Why The Pilsner Urquell Brewery Is A Must-Visit For Beer Lovers

Discover how one of the world’s most famous beers is created so you can enjoy one of the most unique brewery tours in Europe! 

Suppose there is any one thing all Czechs can agree to. In that case, it is the necessity and enjoyment of good beer, which is almost universally understood to be Pilsner Urquell. Introduced in 1842 as the world’s first golden, or “pilsner” lager, it became one of the most famous types of beer, the process of which is replicated in over two-thirds of today’s brands. The brewery itself is found in the heart of the historic town of Plzenor Pilsen, inviting thousands of tourists and locals to learn about the process behind its famous beer and allowing visitors to taste the beer through all its stages.

Fascinating Tour of Original Brewing Houses

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While everyone is well aware that the beer itself is the show’s star, the brewery saves the best for last. It provides a tour of the oldest buildings within the grounds and exhibits the original tools and kilns used to make Pilsner. While one cannot be blamed for being impatient (especially return visitors such as myself), the tour takes you through mines, tunnels, caves, and old fermenting rooms that date back to the 19th century. In fact, an entire network was created underground to transport ice, water, even archaic ventilation shafts that span miles underneath the bustling city of Pilsen. Furthermore, guests can be taken around the grounds in a horse-drawn cart, an homage to the old practices of the brewery.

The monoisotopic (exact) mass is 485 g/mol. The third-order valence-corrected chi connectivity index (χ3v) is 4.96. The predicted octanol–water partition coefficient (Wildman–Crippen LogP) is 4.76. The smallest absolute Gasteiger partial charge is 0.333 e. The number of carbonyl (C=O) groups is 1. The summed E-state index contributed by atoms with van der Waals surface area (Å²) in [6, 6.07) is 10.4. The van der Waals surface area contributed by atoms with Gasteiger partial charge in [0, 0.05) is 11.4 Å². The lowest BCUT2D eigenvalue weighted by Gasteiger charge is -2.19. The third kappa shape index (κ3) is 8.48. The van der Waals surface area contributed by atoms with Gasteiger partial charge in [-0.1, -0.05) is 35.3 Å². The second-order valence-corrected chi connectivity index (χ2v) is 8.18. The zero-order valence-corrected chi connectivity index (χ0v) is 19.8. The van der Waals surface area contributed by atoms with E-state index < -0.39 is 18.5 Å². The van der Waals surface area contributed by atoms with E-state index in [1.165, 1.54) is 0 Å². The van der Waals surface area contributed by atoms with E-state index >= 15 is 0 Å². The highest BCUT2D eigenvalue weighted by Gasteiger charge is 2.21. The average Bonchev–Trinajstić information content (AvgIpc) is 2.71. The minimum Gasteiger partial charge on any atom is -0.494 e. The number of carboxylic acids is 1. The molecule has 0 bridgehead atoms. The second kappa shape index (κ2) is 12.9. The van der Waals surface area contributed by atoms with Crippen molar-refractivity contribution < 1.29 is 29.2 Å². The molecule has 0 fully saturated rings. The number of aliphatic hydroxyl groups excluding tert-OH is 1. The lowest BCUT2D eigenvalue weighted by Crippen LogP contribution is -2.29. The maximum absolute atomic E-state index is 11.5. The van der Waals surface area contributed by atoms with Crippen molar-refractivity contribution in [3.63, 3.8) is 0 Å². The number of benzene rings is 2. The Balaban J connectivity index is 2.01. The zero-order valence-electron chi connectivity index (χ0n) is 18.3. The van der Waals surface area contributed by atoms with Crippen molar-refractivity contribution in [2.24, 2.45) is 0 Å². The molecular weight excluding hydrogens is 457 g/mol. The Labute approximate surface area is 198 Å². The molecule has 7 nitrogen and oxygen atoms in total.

A Barely Legal Glimpse into Today’s Facilities

Image par 2427999 de Pixabay 

Czechs have great pride in their heritage and culture, their love of beer above all. I can attest, for I am incredibly proud. It, therefore, comes as no surprise that the way they make Pilsner today is a closely guarded secret. In fact, visitors are prohibited from taking pictures in most modern-day facilities, which they are copiously reminded of until the end. It is, nonetheless, perhaps one of the most interactive tours one could ever be a part of (in the best way). The complete tour can take up to 3 hours, yet each part of it is as exciting as the last, for you are taken on a step-by-step showing of how Pilsner is made (so well)! From the hops, barley, wheat, and even the water, you are encouraged to taste each component before arriving at the end of the tour to appreciate the articulate flavors of such a fine beer.

Na zdraví! / Cheers!

Image by Leonhard Niederwimmer from Pixabay

Finally, a cold beer at the end of a long day is well deserved. After hours of walking and listening, the guests are taken to the basements where the beer is fermented. While drinking a Pilsner Urquell in the Pilsner Urquell brewery is a fantastic experience in and of itself, it is made evermore extraordinary by the fact that it is one of the very few places in Europe where you can taste the beer before the active yeast in it is filtered out and made ready for public consumption. The flavor is made all the more unique, knowing how rare of an opportunity this is!

Image by harassevarg from Pixabay

While many will tell you that all the great beer is in Germany, it is good to keep in mind that much of it originates in the Czech Republic, specifically Pilsen. The town itself is full of historical wonders, quaint bars, and restaurants that all offer distinctly unique flavors of the region. While beer lovers will undoubtedly enjoy a visit to the Pilsner Urquell brewery, it is an unforgettable experience for all that go and one I absolutely recommend.

Tom visited the brewery more than 6 times on separate occasions and is exceptionally proud his Czech roots lay in Pilsen(er). 

Thomas Benko

Content Editor Associate

Tom was born and raised in Hungary by a multi-cultural family, he has spent much of his life traveling in different countries. Tom is obsessed with culture-specific art and cuisine, his favorite place to visit is Pilsen, Czech Republic, as he considers it his second home, a place filled with cultural minutia. In his spare time, Tom likes to study music and paint, and trains to be a volunteer firefighter.

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